fund and its shareholders.
A question I have is: are voting decisions maximizing the funds’ value
for those shareholders?
In situations where the
voting power is held by or passed through to Main Street investors, it
is noteworthy that non-participation rates in the proxy process are
high. In the 2017 proxy season, retail shareholders beneficially-owned
30% of the shares in U.S. public companies; however, only 29% of those
This may be a signal that our proxy process is too cumbersome for
retail investors and needs updating.
Proposals. The shareholder proposal process is a corporate
governance issue that is subject to diverse and deeply held beliefs.
Various stakeholders – companies, fiduciaries, individual investors,
and investor groups – have established views on the appropriate set of
rules for shareholder proposals, and there seems to be little ground
for building a consensus. While I am supportive of rules that allow
shareholder proposals, I am searching for a way to reconcile the
multiple positions and find common ground.
History has shown that
shareholder proposals can gain traction and lead to corporate
governance changes that better track the long-term interests of Main
Street investors. They also create costs, including out-of-pocket
costs and the use of board and management time that otherwise could be
devoted to the operation of the company itself. Some are of the view
that companies should focus as much energy on shareholder engagement
as is demanded. Others want management to dedicate as much time as
possible to company operations for the benefit of all shareholders.
The shareholder proposal process is not the only piece of this puzzle,
but it is a piece worth examining.
Questions exist about the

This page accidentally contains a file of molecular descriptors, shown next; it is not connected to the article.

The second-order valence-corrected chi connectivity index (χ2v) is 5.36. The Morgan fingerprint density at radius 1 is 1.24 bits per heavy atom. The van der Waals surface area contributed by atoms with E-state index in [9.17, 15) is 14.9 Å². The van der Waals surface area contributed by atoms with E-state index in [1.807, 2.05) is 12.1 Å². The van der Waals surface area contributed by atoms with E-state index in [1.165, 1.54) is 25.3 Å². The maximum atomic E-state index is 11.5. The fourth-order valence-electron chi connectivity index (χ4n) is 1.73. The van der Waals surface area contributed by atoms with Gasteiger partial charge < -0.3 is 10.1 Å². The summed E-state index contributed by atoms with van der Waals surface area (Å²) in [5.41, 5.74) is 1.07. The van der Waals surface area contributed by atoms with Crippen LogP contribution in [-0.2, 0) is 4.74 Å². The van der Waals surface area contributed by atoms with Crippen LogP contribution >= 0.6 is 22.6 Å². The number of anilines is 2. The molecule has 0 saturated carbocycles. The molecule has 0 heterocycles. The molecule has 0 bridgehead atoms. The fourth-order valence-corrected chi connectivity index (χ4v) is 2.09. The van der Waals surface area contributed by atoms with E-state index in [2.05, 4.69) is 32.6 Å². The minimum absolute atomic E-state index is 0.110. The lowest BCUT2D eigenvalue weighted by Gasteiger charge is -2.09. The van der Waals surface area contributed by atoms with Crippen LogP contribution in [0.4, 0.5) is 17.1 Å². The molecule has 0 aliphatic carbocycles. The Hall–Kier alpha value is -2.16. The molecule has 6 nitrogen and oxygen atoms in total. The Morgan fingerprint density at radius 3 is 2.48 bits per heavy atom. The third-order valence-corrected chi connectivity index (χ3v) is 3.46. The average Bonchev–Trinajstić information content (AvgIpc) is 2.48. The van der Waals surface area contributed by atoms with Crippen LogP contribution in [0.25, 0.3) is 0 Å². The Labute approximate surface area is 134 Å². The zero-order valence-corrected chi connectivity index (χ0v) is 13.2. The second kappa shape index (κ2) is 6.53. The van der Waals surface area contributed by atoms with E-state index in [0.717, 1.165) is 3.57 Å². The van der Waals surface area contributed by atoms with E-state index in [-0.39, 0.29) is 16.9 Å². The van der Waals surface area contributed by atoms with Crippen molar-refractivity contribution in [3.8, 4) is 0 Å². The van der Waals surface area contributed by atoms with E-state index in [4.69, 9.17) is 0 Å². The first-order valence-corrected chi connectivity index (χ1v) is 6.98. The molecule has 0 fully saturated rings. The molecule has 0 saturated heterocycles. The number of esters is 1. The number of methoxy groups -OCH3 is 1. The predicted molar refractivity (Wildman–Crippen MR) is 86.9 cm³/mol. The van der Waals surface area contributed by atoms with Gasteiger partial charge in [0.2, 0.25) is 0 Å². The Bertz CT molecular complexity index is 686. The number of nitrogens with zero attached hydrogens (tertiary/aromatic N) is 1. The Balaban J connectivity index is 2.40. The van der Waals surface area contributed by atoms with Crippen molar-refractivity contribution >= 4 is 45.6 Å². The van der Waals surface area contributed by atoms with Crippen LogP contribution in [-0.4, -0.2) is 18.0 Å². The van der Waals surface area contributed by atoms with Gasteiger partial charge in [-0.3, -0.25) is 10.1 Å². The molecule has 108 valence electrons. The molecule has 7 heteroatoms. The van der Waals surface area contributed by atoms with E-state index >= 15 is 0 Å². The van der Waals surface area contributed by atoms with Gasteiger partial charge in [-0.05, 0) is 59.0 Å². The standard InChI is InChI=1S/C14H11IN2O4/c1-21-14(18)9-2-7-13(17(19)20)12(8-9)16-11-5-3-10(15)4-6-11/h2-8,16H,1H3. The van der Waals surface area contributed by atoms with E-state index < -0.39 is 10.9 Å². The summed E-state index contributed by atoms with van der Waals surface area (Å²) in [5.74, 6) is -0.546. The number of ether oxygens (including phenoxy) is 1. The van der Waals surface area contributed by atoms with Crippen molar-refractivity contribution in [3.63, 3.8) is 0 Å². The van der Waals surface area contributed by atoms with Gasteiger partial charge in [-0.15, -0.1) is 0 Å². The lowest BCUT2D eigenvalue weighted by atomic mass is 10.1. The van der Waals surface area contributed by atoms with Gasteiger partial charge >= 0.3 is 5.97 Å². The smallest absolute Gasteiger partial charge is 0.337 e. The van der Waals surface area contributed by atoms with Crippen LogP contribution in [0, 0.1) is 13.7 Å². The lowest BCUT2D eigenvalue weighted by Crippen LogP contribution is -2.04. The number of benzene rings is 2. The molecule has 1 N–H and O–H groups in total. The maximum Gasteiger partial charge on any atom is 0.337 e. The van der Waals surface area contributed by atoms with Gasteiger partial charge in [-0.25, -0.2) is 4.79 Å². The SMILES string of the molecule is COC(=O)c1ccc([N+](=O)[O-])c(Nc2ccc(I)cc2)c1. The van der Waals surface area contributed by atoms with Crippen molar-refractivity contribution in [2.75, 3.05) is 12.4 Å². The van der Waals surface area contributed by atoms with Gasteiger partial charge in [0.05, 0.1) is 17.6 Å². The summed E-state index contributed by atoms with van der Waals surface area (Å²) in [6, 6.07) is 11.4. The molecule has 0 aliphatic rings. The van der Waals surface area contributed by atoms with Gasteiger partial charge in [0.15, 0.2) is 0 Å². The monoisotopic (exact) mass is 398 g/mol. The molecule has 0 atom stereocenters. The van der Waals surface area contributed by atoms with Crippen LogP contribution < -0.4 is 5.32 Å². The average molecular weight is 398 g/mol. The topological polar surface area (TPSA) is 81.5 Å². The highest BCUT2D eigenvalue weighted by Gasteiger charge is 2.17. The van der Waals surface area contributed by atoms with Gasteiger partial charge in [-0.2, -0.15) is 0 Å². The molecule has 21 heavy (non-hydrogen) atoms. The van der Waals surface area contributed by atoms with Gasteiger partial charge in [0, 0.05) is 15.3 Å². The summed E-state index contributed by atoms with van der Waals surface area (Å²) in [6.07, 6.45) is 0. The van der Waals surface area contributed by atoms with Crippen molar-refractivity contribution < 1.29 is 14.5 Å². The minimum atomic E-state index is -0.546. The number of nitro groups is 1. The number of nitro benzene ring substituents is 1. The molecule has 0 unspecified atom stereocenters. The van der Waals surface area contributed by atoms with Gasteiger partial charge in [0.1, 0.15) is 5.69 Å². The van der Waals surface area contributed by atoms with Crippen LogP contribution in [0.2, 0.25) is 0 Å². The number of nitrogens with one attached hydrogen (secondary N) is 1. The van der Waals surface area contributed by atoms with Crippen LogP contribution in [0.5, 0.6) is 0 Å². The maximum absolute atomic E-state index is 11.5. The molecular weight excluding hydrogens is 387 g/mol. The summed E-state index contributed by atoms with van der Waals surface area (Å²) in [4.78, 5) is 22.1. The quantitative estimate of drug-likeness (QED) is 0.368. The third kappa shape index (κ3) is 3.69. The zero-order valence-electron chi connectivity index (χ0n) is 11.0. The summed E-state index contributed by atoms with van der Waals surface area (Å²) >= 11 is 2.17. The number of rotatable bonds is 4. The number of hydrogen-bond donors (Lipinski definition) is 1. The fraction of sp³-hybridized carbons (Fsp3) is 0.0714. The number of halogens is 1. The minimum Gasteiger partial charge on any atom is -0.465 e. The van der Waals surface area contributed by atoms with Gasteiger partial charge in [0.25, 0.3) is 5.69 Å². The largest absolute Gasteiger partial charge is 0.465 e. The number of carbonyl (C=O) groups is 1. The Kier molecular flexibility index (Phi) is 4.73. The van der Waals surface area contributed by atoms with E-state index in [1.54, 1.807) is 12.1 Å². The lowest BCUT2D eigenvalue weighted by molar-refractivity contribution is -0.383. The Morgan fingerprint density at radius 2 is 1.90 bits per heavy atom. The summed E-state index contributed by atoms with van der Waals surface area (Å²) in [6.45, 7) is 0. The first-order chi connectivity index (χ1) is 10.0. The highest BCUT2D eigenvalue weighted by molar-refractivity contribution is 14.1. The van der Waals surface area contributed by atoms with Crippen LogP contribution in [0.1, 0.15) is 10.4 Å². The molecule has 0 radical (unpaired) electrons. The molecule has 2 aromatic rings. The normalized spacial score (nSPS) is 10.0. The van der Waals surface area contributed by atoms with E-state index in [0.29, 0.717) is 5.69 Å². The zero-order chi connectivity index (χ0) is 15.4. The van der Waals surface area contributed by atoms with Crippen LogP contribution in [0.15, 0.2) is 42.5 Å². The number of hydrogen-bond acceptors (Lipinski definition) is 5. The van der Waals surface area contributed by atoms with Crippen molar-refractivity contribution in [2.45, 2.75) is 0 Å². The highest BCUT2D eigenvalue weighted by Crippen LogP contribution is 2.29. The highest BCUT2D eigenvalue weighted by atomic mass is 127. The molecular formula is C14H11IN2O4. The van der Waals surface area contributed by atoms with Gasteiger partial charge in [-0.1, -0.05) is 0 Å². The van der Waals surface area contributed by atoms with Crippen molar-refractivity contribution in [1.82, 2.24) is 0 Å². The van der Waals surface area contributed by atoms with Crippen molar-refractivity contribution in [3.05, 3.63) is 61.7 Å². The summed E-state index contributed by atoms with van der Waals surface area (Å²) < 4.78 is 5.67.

appropriate level of ownership that should be required to submit
shareholder proposals, as well as whether our current resubmission
thresholds are too low. The concern is that the thresholds allow
proposals that shareholders previously rejected to be repeatedly
resubmitted even though they receive a small fraction of shareholder
support. We hear strong views on all sides, but one of my guiding
principles is that we have to consider whether our rules are serving
the long-term interests of Main Street investors. We need to make sure
that those investors have a seat at the table as we examine the proxy
Release on the U.S. Proxy System,
Release No. 34-62495 (July 14, 2010) [75 FR 42982 (July 22, 2010)].
 See e.g., Division of Investment Management
and Division of Corporation Finance, U.S. Securities and Exchange
Commission, SEC Staff Legal Bulletin No. 20, Proxy Voting: Proxy
Voting Responsibilities of Investment Advisers and Availability of
Exemptions from the Proxy Rules for Proxy Advisory Firms (June
30, 2014), available at
 The SEC staff estimates that the value of 66% of the
Russell 1000 is approximately $18.1 trillion.
 For example, in recent months I have engaged with retail
investors in Georgia, Illinois, Missouri, Montana, Utah, and
 A 2005 SEC rule proposal would have allowed proxy cards to
be sent with the notice of availability of proxy materials, but that
component was not included in the final rule. It is still an open
question whether eliminating at least one “click” in the process to
vote would result in more Main Street investors voting their
proxies. See Internet Availability of Proxy Materials,
Release No. 34-52926 (Dec. 8, 2005) [70 FR 74598 (Dec. 15,
2005)]; Internet Availability of Proxy Materials Release
No. 34-55146 (Jan. 22, 2007) [72 FR 4148 (Jan. 29, 2007)].